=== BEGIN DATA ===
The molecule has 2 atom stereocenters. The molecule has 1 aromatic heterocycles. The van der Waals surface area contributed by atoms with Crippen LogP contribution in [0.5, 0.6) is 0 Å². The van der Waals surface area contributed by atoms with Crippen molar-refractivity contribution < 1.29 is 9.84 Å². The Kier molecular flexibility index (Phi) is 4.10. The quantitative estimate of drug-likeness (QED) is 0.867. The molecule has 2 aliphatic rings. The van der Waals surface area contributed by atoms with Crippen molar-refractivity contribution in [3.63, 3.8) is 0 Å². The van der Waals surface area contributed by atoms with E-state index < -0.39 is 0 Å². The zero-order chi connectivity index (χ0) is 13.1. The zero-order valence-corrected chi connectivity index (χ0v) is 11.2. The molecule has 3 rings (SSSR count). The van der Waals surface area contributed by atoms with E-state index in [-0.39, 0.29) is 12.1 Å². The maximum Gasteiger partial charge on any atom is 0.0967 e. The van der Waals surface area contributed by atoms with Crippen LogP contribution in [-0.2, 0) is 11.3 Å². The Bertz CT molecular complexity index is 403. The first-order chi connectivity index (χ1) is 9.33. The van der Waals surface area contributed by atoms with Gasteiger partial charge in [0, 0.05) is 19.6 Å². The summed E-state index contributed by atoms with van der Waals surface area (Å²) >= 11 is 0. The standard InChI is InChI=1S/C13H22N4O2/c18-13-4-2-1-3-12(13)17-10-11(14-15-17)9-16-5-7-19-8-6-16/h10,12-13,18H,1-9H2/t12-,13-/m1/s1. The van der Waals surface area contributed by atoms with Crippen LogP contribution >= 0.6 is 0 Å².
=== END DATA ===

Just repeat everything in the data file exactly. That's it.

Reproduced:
The molecule has 2 atom stereocenters. The molecule has 1 aromatic heterocycles. The van der Waals surface area contributed by atoms with Crippen LogP contribution in [0.5, 0.6) is 0 Å². The van der Waals surface area contributed by atoms with Crippen molar-refractivity contribution < 1.29 is 9.84 Å². The Kier molecular flexibility index (Phi) is 4.10. The quantitative estimate of drug-likeness (QED) is 0.867. The molecule has 2 aliphatic rings. The van der Waals surface area contributed by atoms with Crippen molar-refractivity contribution in [3.63, 3.8) is 0 Å². The van der Waals surface area contributed by atoms with E-state index < -0.39 is 0 Å². The zero-order chi connectivity index (χ0) is 13.1. The zero-order valence-corrected chi connectivity index (χ0v) is 11.2. The molecule has 3 rings (SSSR count). The van der Waals surface area contributed by atoms with E-state index in [-0.39, 0.29) is 12.1 Å². The maximum Gasteiger partial charge on any atom is 0.0967 e. The van der Waals surface area contributed by atoms with Crippen LogP contribution in [-0.2, 0) is 11.3 Å². The Bertz CT molecular complexity index is 403. The first-order chi connectivity index (χ1) is 9.33. The van der Waals surface area contributed by atoms with Gasteiger partial charge in [0, 0.05) is 19.6 Å². The summed E-state index contributed by atoms with van der Waals surface area (Å²) >= 11 is 0. The standard InChI is InChI=1S/C13H22N4O2/c18-13-4-2-1-3-12(13)17-10-11(14-15-17)9-16-5-7-19-8-6-16/h10,12-13,18H,1-9H2/t12-,13-/m1/s1. The van der Waals surface area contributed by atoms with Crippen LogP contribution >= 0.6 is 0 Å².